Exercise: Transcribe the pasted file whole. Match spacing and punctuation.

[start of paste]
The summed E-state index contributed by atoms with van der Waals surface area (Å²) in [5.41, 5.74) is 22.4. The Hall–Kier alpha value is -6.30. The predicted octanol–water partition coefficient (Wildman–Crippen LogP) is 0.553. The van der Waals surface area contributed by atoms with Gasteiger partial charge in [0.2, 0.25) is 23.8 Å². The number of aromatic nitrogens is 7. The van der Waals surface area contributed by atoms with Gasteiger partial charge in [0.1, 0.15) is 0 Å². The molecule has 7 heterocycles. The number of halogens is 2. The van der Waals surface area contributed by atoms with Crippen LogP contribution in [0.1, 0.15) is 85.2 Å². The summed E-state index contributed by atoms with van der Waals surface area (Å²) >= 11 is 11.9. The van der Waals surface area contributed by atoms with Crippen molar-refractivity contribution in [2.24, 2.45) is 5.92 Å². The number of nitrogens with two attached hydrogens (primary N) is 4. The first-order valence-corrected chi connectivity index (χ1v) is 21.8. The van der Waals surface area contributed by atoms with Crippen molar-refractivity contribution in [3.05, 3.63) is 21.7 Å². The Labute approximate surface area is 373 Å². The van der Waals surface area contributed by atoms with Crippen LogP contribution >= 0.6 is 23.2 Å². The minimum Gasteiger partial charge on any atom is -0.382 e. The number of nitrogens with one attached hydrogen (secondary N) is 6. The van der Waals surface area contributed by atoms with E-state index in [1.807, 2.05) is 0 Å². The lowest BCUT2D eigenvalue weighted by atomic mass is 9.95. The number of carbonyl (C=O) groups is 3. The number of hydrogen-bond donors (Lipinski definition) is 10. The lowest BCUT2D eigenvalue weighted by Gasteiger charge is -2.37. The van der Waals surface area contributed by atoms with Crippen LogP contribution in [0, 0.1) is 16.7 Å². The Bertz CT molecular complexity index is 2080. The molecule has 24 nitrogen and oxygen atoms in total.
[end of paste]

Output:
The summed E-state index contributed by atoms with van der Waals surface area (Å²) in [5.41, 5.74) is 22.4. The Hall–Kier alpha value is -6.30. The predicted octanol–water partition coefficient (Wildman–Crippen LogP) is 0.553. The van der Waals surface area contributed by atoms with Gasteiger partial charge in [0.2, 0.25) is 23.8 Å². The number of aromatic nitrogens is 7. The van der Waals surface area contributed by atoms with Gasteiger partial charge in [0.1, 0.15) is 0 Å². The molecule has 7 heterocycles. The number of halogens is 2. The van der Waals surface area contributed by atoms with Crippen LogP contribution in [0.1, 0.15) is 85.2 Å². The summed E-state index contributed by atoms with van der Waals surface area (Å²) >= 11 is 11.9. The van der Waals surface area contributed by atoms with Crippen molar-refractivity contribution in [2.24, 2.45) is 5.92 Å². The number of nitrogens with two attached hydrogens (primary N) is 4. The first-order valence-corrected chi connectivity index (χ1v) is 21.8. The van der Waals surface area contributed by atoms with Crippen molar-refractivity contribution in [3.05, 3.63) is 21.7 Å². The Labute approximate surface area is 373 Å². The van der Waals surface area contributed by atoms with Crippen LogP contribution >= 0.6 is 23.2 Å². The minimum Gasteiger partial charge on any atom is -0.382 e. The number of nitrogens with one attached hydrogen (secondary N) is 6. The van der Waals surface area contributed by atoms with E-state index in [1.807, 2.05) is 0 Å². The lowest BCUT2D eigenvalue weighted by atomic mass is 9.95. The number of carbonyl (C=O) groups is 3. The number of hydrogen-bond donors (Lipinski definition) is 10. The lowest BCUT2D eigenvalue weighted by Gasteiger charge is -2.37. The van der Waals surface area contributed by atoms with Crippen LogP contribution in [0, 0.1) is 16.7 Å². The Bertz CT molecular complexity index is 2080. The molecule has 24 nitrogen and oxygen atoms in total.